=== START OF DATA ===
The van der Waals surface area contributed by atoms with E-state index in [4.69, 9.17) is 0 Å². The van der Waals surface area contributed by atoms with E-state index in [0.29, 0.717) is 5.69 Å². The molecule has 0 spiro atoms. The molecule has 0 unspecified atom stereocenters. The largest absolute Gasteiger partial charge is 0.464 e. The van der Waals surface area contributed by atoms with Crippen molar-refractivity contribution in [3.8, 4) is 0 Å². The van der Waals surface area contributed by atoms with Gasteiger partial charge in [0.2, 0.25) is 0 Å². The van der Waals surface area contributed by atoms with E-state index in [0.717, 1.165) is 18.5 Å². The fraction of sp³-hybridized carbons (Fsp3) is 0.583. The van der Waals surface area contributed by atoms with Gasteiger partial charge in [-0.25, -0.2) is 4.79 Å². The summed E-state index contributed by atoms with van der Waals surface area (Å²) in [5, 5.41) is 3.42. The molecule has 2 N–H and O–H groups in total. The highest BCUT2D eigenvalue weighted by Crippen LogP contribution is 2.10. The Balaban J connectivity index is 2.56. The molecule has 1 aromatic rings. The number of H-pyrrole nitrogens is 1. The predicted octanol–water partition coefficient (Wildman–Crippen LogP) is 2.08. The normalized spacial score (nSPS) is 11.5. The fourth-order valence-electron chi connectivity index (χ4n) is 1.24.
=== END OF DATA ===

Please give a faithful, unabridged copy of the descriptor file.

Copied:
The van der Waals surface area contributed by atoms with E-state index in [4.69, 9.17) is 0 Å². The van der Waals surface area contributed by atoms with E-state index in [0.29, 0.717) is 5.69 Å². The molecule has 0 spiro atoms. The molecule has 0 unspecified atom stereocenters. The largest absolute Gasteiger partial charge is 0.464 e. The van der Waals surface area contributed by atoms with Crippen molar-refractivity contribution in [3.8, 4) is 0 Å². The van der Waals surface area contributed by atoms with Gasteiger partial charge in [0.2, 0.25) is 0 Å². The van der Waals surface area contributed by atoms with E-state index in [0.717, 1.165) is 18.5 Å². The fraction of sp³-hybridized carbons (Fsp3) is 0.583. The van der Waals surface area contributed by atoms with Gasteiger partial charge in [-0.25, -0.2) is 4.79 Å². The summed E-state index contributed by atoms with van der Waals surface area (Å²) in [5, 5.41) is 3.42. The molecule has 2 N–H and O–H groups in total. The highest BCUT2D eigenvalue weighted by Crippen LogP contribution is 2.10. The Balaban J connectivity index is 2.56. The molecule has 1 aromatic rings. The number of H-pyrrole nitrogens is 1. The predicted octanol–water partition coefficient (Wildman–Crippen LogP) is 2.08. The normalized spacial score (nSPS) is 11.5. The fourth-order valence-electron chi connectivity index (χ4n) is 1.24.